Capers are very common in Mediterranean dishes, including Greek and Italian foods, and even becoming an ingredient to add to sauces for an extra flavor. However, capers pack a distinct taste that not everyone likes, so if this is the case, you may want to be aware of some ingredients that could replace them.
Also, capers are small and sometimes rare, which may mean they are hard to find, and that’s why it’s great knowing the alternatives that can be used instead.
In the past, capers have been used to pickle foods or as flavor additives, but they are an acquired taste for most. If your recipe requires some capers in it, whether full, mashed, or blended, then you don’t have to worry about finding other foods that can go in their place, and that will result in an equally tasty dish.
What Are Capers?
Capers come from the thorny perennial plant Capparis Spinosa. This fruit is picked when unripe and then pickled by being saturated in salt brine or vinegar.
This plant is a cousin of the cabbage, and it comes in various sizes, some very small and some as big as a grape. The taste is somewhat salty, sour, and a bit briny.
What Can You Replace Caper With?
These are the best caper substitutes you can try:
#1. Green Olives
This option may not be surprising, considering that green olives are common in the same dishes and cuisines as capers. These usually come brined and pitted, but you can find them in different sizes and preparations. They are very easy to find everywhere, usually by the canned goods section in your grocery store.
To mimic the texture and flavor you can cut the olives into smaller pieces and simply replace them for capers during the cooking process. Because these are much bigger than capers, you can use about half the number of what the recipe calls for.
#2. Dill Pickles
Because they are also brined, dill pickles can offer a somewhat similar taste. You can get a different result with each brand though, so be careful with which preparation you pick, as it may be best to go with the local farmer’s market pick in terms of flavor.
You can dice them up very small and add a bit at a time, making sure the particular flavor of the dill pickle isn’t overpowering your dish. Also, keep in mind that when cooked, the texture can change and the moisture can leak, making the pickle sort of tasteless.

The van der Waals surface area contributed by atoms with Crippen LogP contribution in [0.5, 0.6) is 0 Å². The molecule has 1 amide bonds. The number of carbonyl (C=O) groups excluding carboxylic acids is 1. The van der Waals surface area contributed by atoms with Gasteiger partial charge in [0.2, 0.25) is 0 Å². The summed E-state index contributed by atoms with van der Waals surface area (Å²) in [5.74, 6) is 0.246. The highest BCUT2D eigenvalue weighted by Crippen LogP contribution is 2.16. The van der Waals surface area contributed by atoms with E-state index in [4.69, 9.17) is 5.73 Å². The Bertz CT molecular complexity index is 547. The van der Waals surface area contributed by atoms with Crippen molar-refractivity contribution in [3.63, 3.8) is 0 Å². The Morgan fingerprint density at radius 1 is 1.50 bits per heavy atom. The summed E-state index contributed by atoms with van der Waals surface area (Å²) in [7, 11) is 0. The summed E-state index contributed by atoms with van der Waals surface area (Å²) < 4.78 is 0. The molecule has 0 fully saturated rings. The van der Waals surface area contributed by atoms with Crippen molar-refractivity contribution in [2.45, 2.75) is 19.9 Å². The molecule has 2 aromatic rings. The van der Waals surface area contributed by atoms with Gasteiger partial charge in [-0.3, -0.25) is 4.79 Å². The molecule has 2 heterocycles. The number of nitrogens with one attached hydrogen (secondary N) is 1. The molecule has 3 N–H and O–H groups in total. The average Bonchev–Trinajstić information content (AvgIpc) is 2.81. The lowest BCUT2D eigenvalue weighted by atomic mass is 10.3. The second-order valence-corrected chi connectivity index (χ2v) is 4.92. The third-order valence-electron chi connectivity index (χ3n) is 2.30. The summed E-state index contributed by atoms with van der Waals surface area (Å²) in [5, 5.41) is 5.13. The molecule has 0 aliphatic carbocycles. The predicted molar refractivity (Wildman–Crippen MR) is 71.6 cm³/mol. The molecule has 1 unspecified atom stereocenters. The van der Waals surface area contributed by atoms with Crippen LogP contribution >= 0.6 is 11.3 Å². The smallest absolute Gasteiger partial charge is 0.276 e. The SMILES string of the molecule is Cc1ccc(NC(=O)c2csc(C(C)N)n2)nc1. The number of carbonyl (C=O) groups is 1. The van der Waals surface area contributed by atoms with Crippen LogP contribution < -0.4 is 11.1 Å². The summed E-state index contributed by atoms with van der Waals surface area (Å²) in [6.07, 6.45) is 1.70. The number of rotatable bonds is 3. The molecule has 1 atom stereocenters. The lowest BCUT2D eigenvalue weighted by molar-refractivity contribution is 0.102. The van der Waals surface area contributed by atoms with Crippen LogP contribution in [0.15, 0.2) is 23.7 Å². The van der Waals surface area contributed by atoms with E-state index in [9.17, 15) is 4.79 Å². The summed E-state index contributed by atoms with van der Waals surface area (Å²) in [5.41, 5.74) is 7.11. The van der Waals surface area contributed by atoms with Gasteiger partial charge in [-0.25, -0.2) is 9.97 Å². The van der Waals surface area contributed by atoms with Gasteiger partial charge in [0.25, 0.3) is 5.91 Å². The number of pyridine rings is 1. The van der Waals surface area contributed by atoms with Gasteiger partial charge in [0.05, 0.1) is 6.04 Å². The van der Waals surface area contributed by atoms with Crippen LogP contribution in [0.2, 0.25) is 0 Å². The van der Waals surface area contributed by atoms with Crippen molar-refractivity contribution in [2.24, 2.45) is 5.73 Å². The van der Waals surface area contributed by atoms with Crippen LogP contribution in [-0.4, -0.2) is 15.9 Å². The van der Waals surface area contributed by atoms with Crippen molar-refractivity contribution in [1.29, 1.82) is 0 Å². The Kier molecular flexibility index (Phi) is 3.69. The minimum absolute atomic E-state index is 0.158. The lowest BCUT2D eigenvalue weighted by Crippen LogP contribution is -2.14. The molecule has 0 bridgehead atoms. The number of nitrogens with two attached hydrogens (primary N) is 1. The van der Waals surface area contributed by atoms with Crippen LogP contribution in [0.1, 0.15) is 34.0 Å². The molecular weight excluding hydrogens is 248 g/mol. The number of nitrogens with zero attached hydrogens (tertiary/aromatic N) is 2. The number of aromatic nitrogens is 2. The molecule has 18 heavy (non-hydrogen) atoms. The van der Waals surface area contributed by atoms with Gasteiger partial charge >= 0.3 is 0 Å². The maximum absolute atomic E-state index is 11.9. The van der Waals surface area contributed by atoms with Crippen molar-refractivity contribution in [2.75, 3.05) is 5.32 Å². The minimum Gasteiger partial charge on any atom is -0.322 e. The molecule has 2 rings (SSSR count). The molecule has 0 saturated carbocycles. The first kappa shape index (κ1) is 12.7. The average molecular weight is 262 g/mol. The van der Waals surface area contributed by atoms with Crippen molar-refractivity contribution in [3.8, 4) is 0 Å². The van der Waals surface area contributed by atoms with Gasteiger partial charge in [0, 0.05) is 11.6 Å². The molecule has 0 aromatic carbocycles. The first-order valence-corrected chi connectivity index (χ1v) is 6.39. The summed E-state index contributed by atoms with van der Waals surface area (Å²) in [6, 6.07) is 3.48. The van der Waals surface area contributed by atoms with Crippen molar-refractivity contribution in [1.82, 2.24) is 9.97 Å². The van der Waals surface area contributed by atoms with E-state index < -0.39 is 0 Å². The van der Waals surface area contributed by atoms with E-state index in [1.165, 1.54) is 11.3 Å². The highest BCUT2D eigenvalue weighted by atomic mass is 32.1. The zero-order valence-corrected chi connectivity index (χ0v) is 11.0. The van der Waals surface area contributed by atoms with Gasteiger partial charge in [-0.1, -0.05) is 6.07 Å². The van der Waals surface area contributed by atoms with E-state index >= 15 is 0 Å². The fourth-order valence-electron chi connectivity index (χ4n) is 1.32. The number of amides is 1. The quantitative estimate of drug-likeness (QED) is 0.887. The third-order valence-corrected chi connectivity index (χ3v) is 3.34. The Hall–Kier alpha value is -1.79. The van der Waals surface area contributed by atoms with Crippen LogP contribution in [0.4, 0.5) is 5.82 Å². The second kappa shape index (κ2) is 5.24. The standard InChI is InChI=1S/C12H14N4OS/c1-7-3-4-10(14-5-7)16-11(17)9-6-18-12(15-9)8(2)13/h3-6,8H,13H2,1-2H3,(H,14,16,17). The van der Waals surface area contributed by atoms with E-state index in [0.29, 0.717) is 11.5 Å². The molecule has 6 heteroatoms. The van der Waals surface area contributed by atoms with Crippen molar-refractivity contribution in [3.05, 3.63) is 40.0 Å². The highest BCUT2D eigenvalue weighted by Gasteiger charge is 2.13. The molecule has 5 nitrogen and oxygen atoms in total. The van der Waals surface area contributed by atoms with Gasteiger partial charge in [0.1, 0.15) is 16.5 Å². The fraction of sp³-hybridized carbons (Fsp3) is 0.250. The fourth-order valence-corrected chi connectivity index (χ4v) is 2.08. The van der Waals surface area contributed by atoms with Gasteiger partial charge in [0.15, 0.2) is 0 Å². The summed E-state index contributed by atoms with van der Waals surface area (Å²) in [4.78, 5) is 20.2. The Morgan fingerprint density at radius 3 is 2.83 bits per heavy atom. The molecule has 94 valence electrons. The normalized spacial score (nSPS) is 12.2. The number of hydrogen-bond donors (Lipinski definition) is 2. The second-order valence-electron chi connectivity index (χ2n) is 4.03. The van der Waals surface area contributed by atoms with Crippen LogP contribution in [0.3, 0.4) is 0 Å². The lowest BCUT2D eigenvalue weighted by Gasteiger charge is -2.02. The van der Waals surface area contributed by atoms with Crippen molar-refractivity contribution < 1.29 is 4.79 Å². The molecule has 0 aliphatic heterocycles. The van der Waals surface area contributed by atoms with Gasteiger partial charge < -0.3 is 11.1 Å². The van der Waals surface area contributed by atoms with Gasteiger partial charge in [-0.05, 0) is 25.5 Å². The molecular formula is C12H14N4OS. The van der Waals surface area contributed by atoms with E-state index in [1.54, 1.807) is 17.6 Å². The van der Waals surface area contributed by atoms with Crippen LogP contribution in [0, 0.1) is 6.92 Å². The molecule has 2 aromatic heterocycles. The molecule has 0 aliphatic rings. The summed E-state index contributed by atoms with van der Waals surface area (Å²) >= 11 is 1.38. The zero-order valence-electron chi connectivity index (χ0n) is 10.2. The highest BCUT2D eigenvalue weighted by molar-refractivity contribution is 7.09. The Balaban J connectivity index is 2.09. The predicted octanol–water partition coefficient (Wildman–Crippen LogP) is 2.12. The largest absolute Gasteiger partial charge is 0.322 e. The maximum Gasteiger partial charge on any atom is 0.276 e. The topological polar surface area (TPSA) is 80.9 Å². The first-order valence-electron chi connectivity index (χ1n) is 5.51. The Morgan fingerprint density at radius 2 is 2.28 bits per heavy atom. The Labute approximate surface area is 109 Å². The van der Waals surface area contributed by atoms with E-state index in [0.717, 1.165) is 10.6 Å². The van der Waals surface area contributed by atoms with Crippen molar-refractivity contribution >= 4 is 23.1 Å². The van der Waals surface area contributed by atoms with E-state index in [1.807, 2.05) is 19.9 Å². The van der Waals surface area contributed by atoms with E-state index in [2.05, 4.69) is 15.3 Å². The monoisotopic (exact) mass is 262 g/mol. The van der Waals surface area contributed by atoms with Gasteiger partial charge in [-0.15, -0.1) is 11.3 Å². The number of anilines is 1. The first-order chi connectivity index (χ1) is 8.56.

This is a very versatile option because it is a herb that blends well with many flavors. The flavor of thyme is quite similar to capers, but unlike them, it releases flavor more subtly and slowly as it is cooked. You can find fresh thyme in the produce section of your grocery store, and if you can’t find it fresh, some places do sell it dry.
How to use it is up to you. You can use the whole stem and leaves, or just chop up some of the leaves. Some people like to add thyme during the cooking process and others like to sprinkle it right at the end while the dish finishes cooking.
#4. Pickled Artichoke Hearts
Artichoke hearts are a good replacement for olives because they are pickled and subtle in taste. Usually, they come brined in olive oil, salt, and lemon juice in a jar or can, so you can simply drain the juices and cut the artichoke hearts in smaller pieces.
You can usually find artichoke hearts in the canned section of the grocery store, but if you can only find whole artichokes you can still use them, just make sure you pick the less fibrous parts.
#5. Nasturtium Seeds
This is a flower than can be eaten whole, including the leaves. The seeds can be used instead of capers when they are pickled, usually in vinegar, dill, garlic, and peppercorns. These are hard to find already pickled though, so you can get them from your local florist and plant them at home and then pickle them.
Because they have a peppery flavor, these seeds go very well in salads, pasta, and as a pre-marinade for meats.
#6. Mustard Greens
These greens have a sharp flavor that can be a good replacement instead of capers, especially if you’re not a fan of pickled foods.
The best way to prepare them is to saute them with garlic and salt, and maybe a bit of acid flavor from lime or lemon juice, and then chop them up to serve in a salad or as a side dish.
If your recipe calls for mashed or blended capers, then you should saute these greens first and then mash them or blend them as well. However, you may want to add fewer of these greens, as they are a bit stronger and have somewhat of a bitter flavor.
If you don’t have any of these choices, the best alternative is to use a bit of mashed garlic or maybe a sprinkle of lime or lemon juice. While the crunchy texture may not be there, these ingredients will add flavor that can mimic the taste from capers.
For this specific recipe, you can change capers for green olives, as these add salt, bitter, and somewhat acidic flavors. Green olives can be a good alternative in many Italian dishes, including this.
The taste seems to be different for everyone, but the consensus is of a combination of sour and salty. The aroma is tangy and strong, somewhat close to a lemon. If you saute them, they can get a charred salty taste that goes well in creamy sauces.
Capers look very similar to olives, but unlike olives, capers cannot be eaten straight from the jar as they tend to be unbearably salty, thus, they need to be rinsed first.
Capers have a unique taste to them, which is why many stay away from them. But you can try these alternatives instead to add to your dish without altering the recipe too much.
Keep in mind though that many have a strong flavor to them too, but you can try them out first and decide for yourself.
*Photo by AndreySt/depositphotos